# Probability and Statistics Prof. Dr. Somesh Kumar Department of Mathematics Indian Institute of Technology, Kharagpur

Save this PDF as:

Size: px
Start display at page:

Download "Probability and Statistics Prof. Dr. Somesh Kumar Department of Mathematics Indian Institute of Technology, Kharagpur"

## Transcription

1 Probability and Statistics Prof. Dr. Somesh Kumar Department of Mathematics Indian Institute of Technology, Kharagpur Module No. #01 Lecture No. #15 Special Distributions-VI Today, I am going to introduce one of the most important distributions in the theory of probability and statistics- it is called the normal distribution. The normal distribution has become prominent because of one basic theorem in distribution theory which is called the central limit theorem, it tells that if we are having a sequence of independent and identically distributed random variables, then the distribution of the sample mean or the sample sum under certain conditions is approximately normal distribution, or as N becomes large the distribution of the sample mean or the distribution of the sample sum is a normal distribution with certain mean and variance. (Refer Slide Time: 01:14) We will talk about the central limit theorem a little later firstly, let me introduce the normal distribution. So, a continuous random variable X is said to have a normal distribution with mean mu and variance sigma square. So, we will denote it by N mu

2 sigma square if it has the probability density function given by 1 by sigma root 2 pi e to the power minus 1 by 2 x minus mu by sigma whole square. The range of the variable is the entire real line, the parameter mu is a real number and sigma is a positive real number. Now, we will firstly, show that this is a proper probability density function and we will consider the characteristics of this. To prove that it is a proper probability density function, we should see that it is a non-negative function, which it is obviously, because here it is an exponential function and sigma is a positive number then, we look at the integral of fx dx over the full range; here we make a transformation, so, 1 by sigma root 2 pi e to the power minus 1 by 2 x minus mu by sigma whole square minus infinity to infinity. Let us make the transformation here say, z is equal to X minus mu by sigma 1 by, so, dz will become equal to 1 by sigma dx - this is a one to one transformation over the range of the variable X. (Refer Slide Time: 03:36) Therefore, this integral is reducing to integral from minus infinity to infinity 1 by root 2 pi e to the power minus z square by 2 dz, this 1 by root 2 pi e to the power minus z square by 2 is also known as error function. So, we observe here that first of all it is a convergent integral because we can write this z square by 2 as less than modulus z, and here we can consider two reasons, one is z is less than root 2 and z is greater than 2, so,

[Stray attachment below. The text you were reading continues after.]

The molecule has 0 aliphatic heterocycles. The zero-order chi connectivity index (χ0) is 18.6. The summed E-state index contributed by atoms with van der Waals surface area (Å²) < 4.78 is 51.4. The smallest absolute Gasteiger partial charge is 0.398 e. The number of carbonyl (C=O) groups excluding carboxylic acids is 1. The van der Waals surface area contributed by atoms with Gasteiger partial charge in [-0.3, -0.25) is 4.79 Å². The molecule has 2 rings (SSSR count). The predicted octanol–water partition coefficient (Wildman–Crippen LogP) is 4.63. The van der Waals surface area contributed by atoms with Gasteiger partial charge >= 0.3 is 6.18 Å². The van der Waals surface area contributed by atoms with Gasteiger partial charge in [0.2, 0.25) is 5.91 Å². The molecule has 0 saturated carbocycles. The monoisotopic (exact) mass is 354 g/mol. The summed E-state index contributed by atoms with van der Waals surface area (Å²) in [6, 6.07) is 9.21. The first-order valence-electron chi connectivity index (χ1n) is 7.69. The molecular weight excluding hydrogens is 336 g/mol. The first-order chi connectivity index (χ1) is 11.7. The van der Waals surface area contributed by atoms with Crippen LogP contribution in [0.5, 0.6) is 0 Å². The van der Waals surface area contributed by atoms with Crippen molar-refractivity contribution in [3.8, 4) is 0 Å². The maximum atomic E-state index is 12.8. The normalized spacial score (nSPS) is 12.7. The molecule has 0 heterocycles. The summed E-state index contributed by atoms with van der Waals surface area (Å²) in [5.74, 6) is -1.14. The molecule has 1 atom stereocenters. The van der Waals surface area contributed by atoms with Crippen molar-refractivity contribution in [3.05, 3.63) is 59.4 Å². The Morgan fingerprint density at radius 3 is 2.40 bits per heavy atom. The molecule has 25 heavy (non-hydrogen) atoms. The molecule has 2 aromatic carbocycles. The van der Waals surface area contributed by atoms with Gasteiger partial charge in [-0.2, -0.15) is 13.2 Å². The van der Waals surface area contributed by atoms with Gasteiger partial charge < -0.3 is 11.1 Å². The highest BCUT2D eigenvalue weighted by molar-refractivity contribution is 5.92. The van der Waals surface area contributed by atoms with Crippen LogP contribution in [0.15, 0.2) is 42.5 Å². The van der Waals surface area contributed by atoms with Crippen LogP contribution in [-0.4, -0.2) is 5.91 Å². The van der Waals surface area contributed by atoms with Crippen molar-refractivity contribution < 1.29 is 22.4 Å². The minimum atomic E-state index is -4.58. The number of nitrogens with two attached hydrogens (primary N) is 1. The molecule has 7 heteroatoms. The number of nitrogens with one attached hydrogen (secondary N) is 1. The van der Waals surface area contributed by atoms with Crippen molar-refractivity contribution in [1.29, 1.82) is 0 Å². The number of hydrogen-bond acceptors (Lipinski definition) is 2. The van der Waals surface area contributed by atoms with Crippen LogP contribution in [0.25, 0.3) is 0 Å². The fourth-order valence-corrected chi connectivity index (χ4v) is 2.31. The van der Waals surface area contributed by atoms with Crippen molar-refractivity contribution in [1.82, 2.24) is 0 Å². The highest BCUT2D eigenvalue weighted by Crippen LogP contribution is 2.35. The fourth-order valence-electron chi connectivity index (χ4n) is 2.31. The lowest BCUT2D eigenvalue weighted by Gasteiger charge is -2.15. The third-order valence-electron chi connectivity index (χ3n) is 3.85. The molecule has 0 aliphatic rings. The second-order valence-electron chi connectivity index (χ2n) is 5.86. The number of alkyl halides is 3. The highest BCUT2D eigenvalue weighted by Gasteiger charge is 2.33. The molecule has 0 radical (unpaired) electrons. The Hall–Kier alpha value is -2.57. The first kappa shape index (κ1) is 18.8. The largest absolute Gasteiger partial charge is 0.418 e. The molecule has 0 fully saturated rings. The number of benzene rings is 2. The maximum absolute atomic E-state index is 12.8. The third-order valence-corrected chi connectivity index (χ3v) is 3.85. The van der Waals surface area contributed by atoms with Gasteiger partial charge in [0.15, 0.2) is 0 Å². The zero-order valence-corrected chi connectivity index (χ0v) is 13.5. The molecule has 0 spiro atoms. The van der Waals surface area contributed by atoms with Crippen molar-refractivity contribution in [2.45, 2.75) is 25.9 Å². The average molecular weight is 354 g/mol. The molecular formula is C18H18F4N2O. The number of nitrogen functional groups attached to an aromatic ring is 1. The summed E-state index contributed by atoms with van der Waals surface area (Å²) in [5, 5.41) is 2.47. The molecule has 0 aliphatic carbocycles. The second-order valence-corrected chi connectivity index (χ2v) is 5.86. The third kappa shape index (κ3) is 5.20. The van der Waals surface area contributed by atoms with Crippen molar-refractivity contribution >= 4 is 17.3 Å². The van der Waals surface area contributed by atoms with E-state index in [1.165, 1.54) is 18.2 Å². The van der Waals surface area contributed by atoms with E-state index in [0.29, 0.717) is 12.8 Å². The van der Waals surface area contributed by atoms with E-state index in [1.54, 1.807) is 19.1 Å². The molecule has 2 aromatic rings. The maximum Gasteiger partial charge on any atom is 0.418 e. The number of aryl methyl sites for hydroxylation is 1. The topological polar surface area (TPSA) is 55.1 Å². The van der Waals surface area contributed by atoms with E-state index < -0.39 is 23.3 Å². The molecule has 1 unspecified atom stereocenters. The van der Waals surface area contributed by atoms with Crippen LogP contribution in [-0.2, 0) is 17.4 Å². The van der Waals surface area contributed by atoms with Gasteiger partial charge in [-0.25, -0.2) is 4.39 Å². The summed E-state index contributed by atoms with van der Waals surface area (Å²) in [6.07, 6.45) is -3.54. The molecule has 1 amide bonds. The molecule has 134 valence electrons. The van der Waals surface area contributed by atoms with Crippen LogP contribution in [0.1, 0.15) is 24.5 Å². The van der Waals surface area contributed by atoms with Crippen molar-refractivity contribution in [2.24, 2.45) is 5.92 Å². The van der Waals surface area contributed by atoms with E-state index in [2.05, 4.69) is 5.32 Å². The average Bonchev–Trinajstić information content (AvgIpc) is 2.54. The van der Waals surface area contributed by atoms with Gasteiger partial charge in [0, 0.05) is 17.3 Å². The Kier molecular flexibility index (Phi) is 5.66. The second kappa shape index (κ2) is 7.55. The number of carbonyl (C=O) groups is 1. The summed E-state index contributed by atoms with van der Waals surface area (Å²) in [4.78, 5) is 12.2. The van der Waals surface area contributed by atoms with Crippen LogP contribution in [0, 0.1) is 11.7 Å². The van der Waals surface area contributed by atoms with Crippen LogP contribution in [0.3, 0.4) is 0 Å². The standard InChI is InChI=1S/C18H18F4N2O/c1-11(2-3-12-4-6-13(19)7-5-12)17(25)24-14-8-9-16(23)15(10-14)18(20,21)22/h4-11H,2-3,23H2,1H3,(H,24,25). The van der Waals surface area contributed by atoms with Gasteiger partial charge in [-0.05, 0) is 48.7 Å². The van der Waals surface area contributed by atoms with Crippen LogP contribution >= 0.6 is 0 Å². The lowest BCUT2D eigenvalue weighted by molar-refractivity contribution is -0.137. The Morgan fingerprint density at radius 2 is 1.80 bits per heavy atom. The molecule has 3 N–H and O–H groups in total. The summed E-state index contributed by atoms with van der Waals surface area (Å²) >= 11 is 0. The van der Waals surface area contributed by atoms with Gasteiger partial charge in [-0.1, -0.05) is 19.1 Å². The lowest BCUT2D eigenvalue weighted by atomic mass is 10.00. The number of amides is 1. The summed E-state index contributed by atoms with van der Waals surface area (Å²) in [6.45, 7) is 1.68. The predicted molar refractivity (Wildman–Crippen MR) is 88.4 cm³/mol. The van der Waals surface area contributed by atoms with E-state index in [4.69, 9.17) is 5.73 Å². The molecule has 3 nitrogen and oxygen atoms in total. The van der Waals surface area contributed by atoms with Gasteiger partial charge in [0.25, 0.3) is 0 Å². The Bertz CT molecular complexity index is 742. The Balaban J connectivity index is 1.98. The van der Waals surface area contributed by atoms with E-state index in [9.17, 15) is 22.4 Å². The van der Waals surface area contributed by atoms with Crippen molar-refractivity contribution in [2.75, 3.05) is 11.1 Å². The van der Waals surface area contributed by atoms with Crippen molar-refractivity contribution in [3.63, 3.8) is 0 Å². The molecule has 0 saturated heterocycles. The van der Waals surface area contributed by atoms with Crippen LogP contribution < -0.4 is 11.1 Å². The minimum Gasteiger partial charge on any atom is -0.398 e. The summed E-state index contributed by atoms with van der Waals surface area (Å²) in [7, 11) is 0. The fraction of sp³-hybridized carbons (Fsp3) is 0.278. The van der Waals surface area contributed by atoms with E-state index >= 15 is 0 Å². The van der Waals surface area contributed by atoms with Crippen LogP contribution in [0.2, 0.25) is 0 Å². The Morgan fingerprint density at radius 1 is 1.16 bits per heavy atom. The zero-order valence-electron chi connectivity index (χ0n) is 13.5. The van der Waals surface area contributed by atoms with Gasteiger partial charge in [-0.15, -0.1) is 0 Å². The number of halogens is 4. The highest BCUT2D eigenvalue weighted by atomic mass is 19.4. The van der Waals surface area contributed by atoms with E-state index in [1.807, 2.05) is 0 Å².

3 basically, this entire quantity e to the power minus z square by 2 can be considered to be bounded, and therefore, this is equal to 2 times integral 0 to infinity 1 by root 2 pi e to the power minus z square by 2 dz, over the range 0 to infinity we can substitute z square by 2 is equal to say, t that is, z is equal to 2t to the power half and dz is equal to 1 by root 2t dt, so, this becomes 0 to infinity 1 by root 2 pi e to the power minus t 1 by root 2t dt, that is equal to 1 by root pi d to the power half minus 1 e to the power minus t dt, which is nothing but gamma half by root pi, now, gamma half is root pi, so this is equal to 1- so, this is a proper probability density function. We look at the moments of this distribution. Now, if we consider the transformation that we have made here, that is z is equal to X minus mu by sigma, this suggests that it will be easier to calculate moments of X minus mu or moments of X minus mu by sigma. So, we will do that. (Refer Slide Time: 06:09) Let us consider expectation of X minus mu by sigma to the power k. So, this is equal to integral minus infinity to infinity x minus mu by sigma to the power k 1 by sigma root 2 pi e to the power minus 1 by 2 x minus mu by sigma whole square dx. So, consider the transformation x minus mu by sigma is equal to z, so, this will, this particular integral will reduce to minus infinity to infinity z to the power k 1 by root 2 pi e to the power minus z square by 2 dz. If we look at this function, the function is an odd function if k is odd and therefore, this will vanish, so, this will vanish if k is odd, and it is equal to if k is